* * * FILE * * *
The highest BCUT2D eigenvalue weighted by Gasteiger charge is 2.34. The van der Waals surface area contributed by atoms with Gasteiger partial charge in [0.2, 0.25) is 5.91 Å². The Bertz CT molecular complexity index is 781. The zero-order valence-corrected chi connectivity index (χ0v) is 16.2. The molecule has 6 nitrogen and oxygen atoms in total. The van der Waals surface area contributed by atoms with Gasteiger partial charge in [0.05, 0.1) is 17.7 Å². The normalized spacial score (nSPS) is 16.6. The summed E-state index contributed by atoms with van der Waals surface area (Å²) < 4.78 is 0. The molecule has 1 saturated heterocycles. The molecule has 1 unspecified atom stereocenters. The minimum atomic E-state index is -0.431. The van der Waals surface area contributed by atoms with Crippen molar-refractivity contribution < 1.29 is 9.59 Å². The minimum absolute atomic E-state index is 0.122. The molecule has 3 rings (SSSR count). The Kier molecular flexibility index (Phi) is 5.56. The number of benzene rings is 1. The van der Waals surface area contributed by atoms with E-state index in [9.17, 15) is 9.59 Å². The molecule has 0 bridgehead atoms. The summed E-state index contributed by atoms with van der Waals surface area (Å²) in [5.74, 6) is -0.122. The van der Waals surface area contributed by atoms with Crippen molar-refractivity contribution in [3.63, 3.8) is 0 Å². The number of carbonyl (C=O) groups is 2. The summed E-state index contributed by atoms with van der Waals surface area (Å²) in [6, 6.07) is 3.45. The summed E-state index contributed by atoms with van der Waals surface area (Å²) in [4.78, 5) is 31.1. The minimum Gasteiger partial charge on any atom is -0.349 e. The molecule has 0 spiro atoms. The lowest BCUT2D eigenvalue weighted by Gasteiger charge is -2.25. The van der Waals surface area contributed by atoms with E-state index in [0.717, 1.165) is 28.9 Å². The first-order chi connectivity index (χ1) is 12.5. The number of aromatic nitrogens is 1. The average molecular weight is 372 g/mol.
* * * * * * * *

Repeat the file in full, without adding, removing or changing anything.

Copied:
The highest BCUT2D eigenvalue weighted by Gasteiger charge is 2.34. The van der Waals surface area contributed by atoms with Gasteiger partial charge in [0.2, 0.25) is 5.91 Å². The Bertz CT molecular complexity index is 781. The zero-order valence-corrected chi connectivity index (χ0v) is 16.2. The molecule has 6 nitrogen and oxygen atoms in total. The van der Waals surface area contributed by atoms with Gasteiger partial charge in [0.05, 0.1) is 17.7 Å². The normalized spacial score (nSPS) is 16.6. The summed E-state index contributed by atoms with van der Waals surface area (Å²) < 4.78 is 0. The molecule has 1 saturated heterocycles. The molecule has 1 unspecified atom stereocenters. The minimum atomic E-state index is -0.431. The van der Waals surface area contributed by atoms with Crippen molar-refractivity contribution < 1.29 is 9.59 Å². The minimum absolute atomic E-state index is 0.122. The molecule has 3 rings (SSSR count). The Kier molecular flexibility index (Phi) is 5.56. The number of benzene rings is 1. The van der Waals surface area contributed by atoms with E-state index in [9.17, 15) is 9.59 Å². The molecule has 0 bridgehead atoms. The summed E-state index contributed by atoms with van der Waals surface area (Å²) in [5.74, 6) is -0.122. The van der Waals surface area contributed by atoms with Crippen molar-refractivity contribution in [3.63, 3.8) is 0 Å². The number of carbonyl (C=O) groups is 2. The summed E-state index contributed by atoms with van der Waals surface area (Å²) in [6, 6.07) is 3.45. The summed E-state index contributed by atoms with van der Waals surface area (Å²) in [4.78, 5) is 31.1. The minimum Gasteiger partial charge on any atom is -0.349 e. The molecule has 0 spiro atoms. The lowest BCUT2D eigenvalue weighted by Gasteiger charge is -2.25. The van der Waals surface area contributed by atoms with E-state index in [0.717, 1.165) is 28.9 Å². The first-order chi connectivity index (χ1) is 12.5. The number of aromatic nitrogens is 1. The average molecular weight is 372 g/mol.